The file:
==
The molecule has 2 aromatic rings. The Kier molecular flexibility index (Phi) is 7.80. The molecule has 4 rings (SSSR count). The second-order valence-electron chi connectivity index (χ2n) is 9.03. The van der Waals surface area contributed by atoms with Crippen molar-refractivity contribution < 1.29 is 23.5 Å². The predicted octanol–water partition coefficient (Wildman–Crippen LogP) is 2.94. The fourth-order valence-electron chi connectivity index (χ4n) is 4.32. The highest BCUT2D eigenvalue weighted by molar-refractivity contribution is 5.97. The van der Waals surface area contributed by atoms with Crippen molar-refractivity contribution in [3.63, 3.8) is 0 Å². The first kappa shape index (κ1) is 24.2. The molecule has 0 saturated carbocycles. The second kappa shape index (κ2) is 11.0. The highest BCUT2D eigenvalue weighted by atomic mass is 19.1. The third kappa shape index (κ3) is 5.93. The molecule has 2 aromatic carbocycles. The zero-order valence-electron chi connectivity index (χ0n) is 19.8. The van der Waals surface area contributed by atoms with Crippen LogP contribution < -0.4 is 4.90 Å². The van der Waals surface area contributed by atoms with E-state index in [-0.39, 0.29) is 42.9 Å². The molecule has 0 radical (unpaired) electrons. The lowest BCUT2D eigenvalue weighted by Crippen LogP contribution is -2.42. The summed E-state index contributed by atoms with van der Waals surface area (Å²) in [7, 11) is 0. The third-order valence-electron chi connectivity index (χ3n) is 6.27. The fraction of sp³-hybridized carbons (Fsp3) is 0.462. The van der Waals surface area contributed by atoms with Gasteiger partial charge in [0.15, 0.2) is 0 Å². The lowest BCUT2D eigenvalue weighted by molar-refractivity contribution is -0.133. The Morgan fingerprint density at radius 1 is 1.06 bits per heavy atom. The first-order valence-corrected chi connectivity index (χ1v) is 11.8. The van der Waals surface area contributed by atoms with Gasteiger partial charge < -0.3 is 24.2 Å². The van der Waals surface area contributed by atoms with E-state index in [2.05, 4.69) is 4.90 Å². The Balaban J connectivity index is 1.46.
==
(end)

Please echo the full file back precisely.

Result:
The molecule has 2 aromatic rings. The Kier molecular flexibility index (Phi) is 7.80. The molecule has 4 rings (SSSR count). The second-order valence-electron chi connectivity index (χ2n) is 9.03. The van der Waals surface area contributed by atoms with Crippen molar-refractivity contribution < 1.29 is 23.5 Å². The predicted octanol–water partition coefficient (Wildman–Crippen LogP) is 2.94. The fourth-order valence-electron chi connectivity index (χ4n) is 4.32. The highest BCUT2D eigenvalue weighted by molar-refractivity contribution is 5.97. The van der Waals surface area contributed by atoms with Crippen molar-refractivity contribution in [3.63, 3.8) is 0 Å². The first kappa shape index (κ1) is 24.2. The molecule has 0 saturated carbocycles. The second kappa shape index (κ2) is 11.0. The highest BCUT2D eigenvalue weighted by atomic mass is 19.1. The third kappa shape index (κ3) is 5.93. The molecule has 2 aromatic carbocycles. The zero-order valence-electron chi connectivity index (χ0n) is 19.8. The van der Waals surface area contributed by atoms with Crippen LogP contribution < -0.4 is 4.90 Å². The van der Waals surface area contributed by atoms with E-state index in [-0.39, 0.29) is 42.9 Å². The molecule has 0 radical (unpaired) electrons. The lowest BCUT2D eigenvalue weighted by Crippen LogP contribution is -2.42. The summed E-state index contributed by atoms with van der Waals surface area (Å²) in [7, 11) is 0. The third-order valence-electron chi connectivity index (χ3n) is 6.27. The fraction of sp³-hybridized carbons (Fsp3) is 0.462. The van der Waals surface area contributed by atoms with Gasteiger partial charge in [0.15, 0.2) is 0 Å². The lowest BCUT2D eigenvalue weighted by molar-refractivity contribution is -0.133. The Morgan fingerprint density at radius 1 is 1.06 bits per heavy atom. The first-order valence-corrected chi connectivity index (χ1v) is 11.8. The van der Waals surface area contributed by atoms with Gasteiger partial charge < -0.3 is 24.2 Å². The van der Waals surface area contributed by atoms with E-state index in [2.05, 4.69) is 4.90 Å². The Balaban J connectivity index is 1.46.